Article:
IFC will also provide an expert education program relating to the development of environmental, social and governance (ESG) rules which will help create appropriate disclosure standards for PNGX and its companies. This latest development comes after PNGX announced in April it had joined the United Nations Sustainable Stock Exchange initiative. Other areas of expert training will encompass board gender diversity. Strengthening PNGX’s ESG standards will lay the foundations for a new corporate governance code that, importantly, will factor in gender.
“Our work with PNGX will also help enable PNG companies to operate in line with global best practices, helping their corporate debt and equity become an attractive investment for international investors,” said John Imbal, PNG-based Operations Officer, East Asia and Pacific, IFC Regional Advisory Services – Creating Markets. “Environment and social governance disclosure is becoming mainstream for listed companies around the world, and many are now including the disclosures in their annual reports. This is because investors expect it and can then use them as part of their assessment of a company’s performance.”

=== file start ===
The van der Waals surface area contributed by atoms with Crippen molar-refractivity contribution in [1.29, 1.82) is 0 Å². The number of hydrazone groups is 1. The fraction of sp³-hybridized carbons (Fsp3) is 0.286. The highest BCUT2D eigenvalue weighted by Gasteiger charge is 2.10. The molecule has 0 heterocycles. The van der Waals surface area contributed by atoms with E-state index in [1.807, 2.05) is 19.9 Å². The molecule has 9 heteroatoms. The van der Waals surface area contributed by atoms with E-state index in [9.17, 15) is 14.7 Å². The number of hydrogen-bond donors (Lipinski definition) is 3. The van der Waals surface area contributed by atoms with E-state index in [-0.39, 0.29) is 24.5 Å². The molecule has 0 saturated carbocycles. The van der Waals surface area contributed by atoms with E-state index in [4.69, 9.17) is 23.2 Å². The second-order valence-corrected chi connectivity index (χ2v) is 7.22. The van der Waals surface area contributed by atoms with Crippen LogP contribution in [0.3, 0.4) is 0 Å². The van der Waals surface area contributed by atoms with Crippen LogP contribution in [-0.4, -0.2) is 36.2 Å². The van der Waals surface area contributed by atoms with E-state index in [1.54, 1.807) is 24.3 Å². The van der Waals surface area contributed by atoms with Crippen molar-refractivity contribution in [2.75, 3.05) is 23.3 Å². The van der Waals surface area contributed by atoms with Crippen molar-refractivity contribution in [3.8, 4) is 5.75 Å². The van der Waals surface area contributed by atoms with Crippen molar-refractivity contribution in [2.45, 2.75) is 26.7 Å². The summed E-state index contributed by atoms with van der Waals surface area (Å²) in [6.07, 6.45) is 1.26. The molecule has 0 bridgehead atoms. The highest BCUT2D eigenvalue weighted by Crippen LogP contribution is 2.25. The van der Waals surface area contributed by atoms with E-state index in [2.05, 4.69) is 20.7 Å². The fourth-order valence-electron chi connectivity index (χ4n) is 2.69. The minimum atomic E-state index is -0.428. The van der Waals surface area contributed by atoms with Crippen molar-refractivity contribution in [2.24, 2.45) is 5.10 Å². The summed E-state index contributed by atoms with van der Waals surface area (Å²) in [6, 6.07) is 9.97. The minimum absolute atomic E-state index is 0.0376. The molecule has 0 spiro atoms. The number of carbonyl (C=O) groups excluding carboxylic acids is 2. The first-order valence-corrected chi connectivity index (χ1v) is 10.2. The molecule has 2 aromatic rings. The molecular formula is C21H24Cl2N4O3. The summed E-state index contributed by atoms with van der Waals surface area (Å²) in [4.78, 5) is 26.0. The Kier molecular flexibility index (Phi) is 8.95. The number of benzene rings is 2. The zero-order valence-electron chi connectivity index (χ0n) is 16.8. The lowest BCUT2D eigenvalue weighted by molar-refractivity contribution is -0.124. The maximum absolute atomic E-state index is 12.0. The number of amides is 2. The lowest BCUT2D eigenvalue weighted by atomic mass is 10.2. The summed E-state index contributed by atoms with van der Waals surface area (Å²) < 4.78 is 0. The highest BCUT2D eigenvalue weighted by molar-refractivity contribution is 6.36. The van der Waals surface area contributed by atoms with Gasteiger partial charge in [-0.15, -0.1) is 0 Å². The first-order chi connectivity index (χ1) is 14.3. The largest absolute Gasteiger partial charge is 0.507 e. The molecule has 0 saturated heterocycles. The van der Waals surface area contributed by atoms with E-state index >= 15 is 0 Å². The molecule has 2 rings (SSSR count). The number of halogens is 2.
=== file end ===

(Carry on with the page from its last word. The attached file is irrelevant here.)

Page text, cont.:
As part of the ongoing initiative to develop the PNG bond markets, IFC and PNGX are already strengthening the market’s legal and regulatory framework, modernizing bond market infrastructure and providing training and education for regulators and market participants.
Article courtesy of PNGX
PNG Business News - August 23, 2021
PNG Stock Market Worth Over K120 Billion